[FoRK] Memes, Genes, and Cenes
Gregory Alan Bolcer
greg at bolcer.org
Thu Mar 15 09:05:48 PDT 2018
Memes Are The Future CONNIE CHOY
<https://viterbischool.usc.edu/author/choyc/> | February 28, 2018
Len Adleman, recent inductee to the National Inventors Hall of Fame, talks
Internet memes and helps protect e-commerce as we know it.
LEONARD ADLEMAN, 2018 NATIONAL INVENTORS HALL OF FAME INDUCTEE (PHOTO BY
Imagine you’ve finally convinced yourself to take the plunge and buy the
Amazon Echo you’ve been secretly wanting on Amazon.com. You’re on the
checkout page and select the ‘one-click purchase’ button since this is
clearly not your first purchase on Amazon and all your credit card
information is already saved. Now all you have to do is wait patiently
until you see that beautiful, brown cardboard box delivered to your
Most of us don’t even think twice about providing our credit card
information to an e-commerce site like Amazon, let alone having it saved on
our account for future use.
We can thank Leonard Adleman
<https://viterbi.usc.edu/directory/faculty/Adleman/Leonard> for that.
Adleman, a Turing Award
winner and USC Henry Salvatori Professor of Computer Science, co-created
the RSA cryptography system <https://www.youtube.com/watch?v=b57zGAkNKIc>
in 1977, the first public-key cryptography method for securing
communication on the Internet. This has made it safe for communicating
private information online, like credit card numbers and home addresses.
Adleman’s scientific achievements have graced him with critical acclaim and
recognition, most recently from the National Inventors Hall of Fame
<http://www.invent.org/>. He is one of 15 inductees in 2018 to share this
When I interviewed Adleman for this article, I was first curious to
understand how he manages setbacks in his career of research – a world
where setbacks are relentless. His answer: “Look in your toolbox.”
Adleman, who famously said, “mathematics is less related to accounting than
it is to philosophy,” believes through life’s experiences we are able to
collect different tools necessary to deal with professional and personal
problems. One of his own tools is called the “Hassle Fund Tool,” a term
Adleman coined when he was an undergraduate student at UC Berkeley.
The core idea of this tool is to discern whether or not a problem is worth
dealing with. Be prepared to cut your losses if it’s not. The story behind
it comes from a Lake Tahoe ski trip Adleman took with his college friends.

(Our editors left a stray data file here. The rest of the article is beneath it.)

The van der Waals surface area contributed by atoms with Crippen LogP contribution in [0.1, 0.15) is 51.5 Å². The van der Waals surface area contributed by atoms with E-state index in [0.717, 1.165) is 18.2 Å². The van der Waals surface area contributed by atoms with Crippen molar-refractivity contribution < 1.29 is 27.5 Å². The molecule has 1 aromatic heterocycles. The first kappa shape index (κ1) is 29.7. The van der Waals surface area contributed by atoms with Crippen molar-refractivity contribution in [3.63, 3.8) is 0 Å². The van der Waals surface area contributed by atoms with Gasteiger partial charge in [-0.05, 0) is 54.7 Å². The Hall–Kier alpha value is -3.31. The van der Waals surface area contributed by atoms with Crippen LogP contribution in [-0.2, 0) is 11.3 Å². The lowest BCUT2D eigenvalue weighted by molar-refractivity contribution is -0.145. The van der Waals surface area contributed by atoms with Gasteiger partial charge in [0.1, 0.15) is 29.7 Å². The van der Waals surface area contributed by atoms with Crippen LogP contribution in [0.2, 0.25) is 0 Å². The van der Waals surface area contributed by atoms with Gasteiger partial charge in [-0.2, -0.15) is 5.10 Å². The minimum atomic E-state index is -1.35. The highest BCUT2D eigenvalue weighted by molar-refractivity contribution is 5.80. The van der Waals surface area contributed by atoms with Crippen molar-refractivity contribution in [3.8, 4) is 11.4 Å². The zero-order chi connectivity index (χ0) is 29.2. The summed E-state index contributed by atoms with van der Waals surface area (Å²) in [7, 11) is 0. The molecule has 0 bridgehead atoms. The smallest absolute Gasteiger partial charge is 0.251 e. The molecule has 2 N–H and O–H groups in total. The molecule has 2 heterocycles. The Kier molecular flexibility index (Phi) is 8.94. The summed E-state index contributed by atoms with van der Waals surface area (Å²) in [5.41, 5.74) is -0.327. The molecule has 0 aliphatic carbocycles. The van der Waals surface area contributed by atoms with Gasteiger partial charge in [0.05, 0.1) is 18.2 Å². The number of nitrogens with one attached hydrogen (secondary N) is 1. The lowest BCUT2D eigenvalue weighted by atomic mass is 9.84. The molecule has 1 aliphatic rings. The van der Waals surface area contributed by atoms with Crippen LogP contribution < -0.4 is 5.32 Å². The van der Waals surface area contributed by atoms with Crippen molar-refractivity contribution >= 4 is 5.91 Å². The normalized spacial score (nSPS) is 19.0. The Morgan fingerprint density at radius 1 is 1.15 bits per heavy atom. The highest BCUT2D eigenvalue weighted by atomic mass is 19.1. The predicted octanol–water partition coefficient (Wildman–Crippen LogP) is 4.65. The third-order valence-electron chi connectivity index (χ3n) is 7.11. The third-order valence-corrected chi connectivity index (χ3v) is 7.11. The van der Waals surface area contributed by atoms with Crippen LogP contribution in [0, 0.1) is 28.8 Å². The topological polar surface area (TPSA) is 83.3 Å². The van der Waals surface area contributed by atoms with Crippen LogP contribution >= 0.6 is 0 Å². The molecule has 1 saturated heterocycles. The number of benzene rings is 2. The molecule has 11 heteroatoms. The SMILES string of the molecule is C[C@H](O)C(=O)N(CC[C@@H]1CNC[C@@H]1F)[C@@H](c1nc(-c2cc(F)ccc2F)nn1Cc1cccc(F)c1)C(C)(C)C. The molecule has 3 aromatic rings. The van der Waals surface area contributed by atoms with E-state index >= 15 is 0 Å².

The then 20-year-old Adleman stopped by a gas station to rent tire chains
for the snow, and it wasn’t until he reached the summit that he realized he
was given the wrong-sized chains. An attempt to jerry-rig them to fit his
tires only succeeded in removing paint from his Volvo. Frustrated, Adleman
went back to the gas station only to be met with a nonchalant employee who
still charged him the $40 rental fee. Disagreement ensued. Adleman paid.
Even though he knew he was right, $40 was still cheaper than further
emotional distress and frustration. Adleman, now 72, still picks up the
Hassle Fund Tool whenever he needs it.
These days Adleman enjoys playing with his grandkids and recreational
boxing with world champion trainer Ming Freeman. He also has no plans to
step away from his favorite hobby, one that he has admittedly accrued over
70,000 hours of work – research. His latest project revolves around memes
(yes, including the Internet ones). But Adleman’s research focuses on the
broader idea of memes, which he calls “prenes.” Prenes include memes, but
also beliefs, genes and “cenes” (Adleman’s term for data information in
In his upcoming book “Memes, Genes, and Cenes,
due to be published later this year, Adleman explains that prenes are
essentially “alive.” They experience the same reproduction, mutation and
extinction as biological beings. They obey the same Darwinian theory of
evolution (survival of the fittest).
This idea of prenes bridges the world of humanities and the world of
science – arguably two worlds that are like oil and water – and provides a
foundation to better understand human behavior and where it can lead.
For example, do you identify as a Republican, Democrat or independent? None
of the above? Are you religiously Christian, Jewish, Buddhist, Hindu or
Muslim? Do you practice veganism, vegetarianism or are you an avid
carnivore? Our personal beliefs are part of these larger prene constructs
that are using us in their struggle to survive. In Adleman’s words, we are
all unconscious “prene-warriors” servicing very old prene-sets, be they
mental belief systems or biological genes.
Now, remember the Hassle Fund Tool from earlier in this article? Well that
is a prene, and it has moved from Adleman’s brain to yours. Consider
yourself officially a part of the Adleman-belief prene-set. Whether or not
you help it evolve is up to you.
greg at bolcer.org, http://bolcer.org, c: +1.714.928.5476
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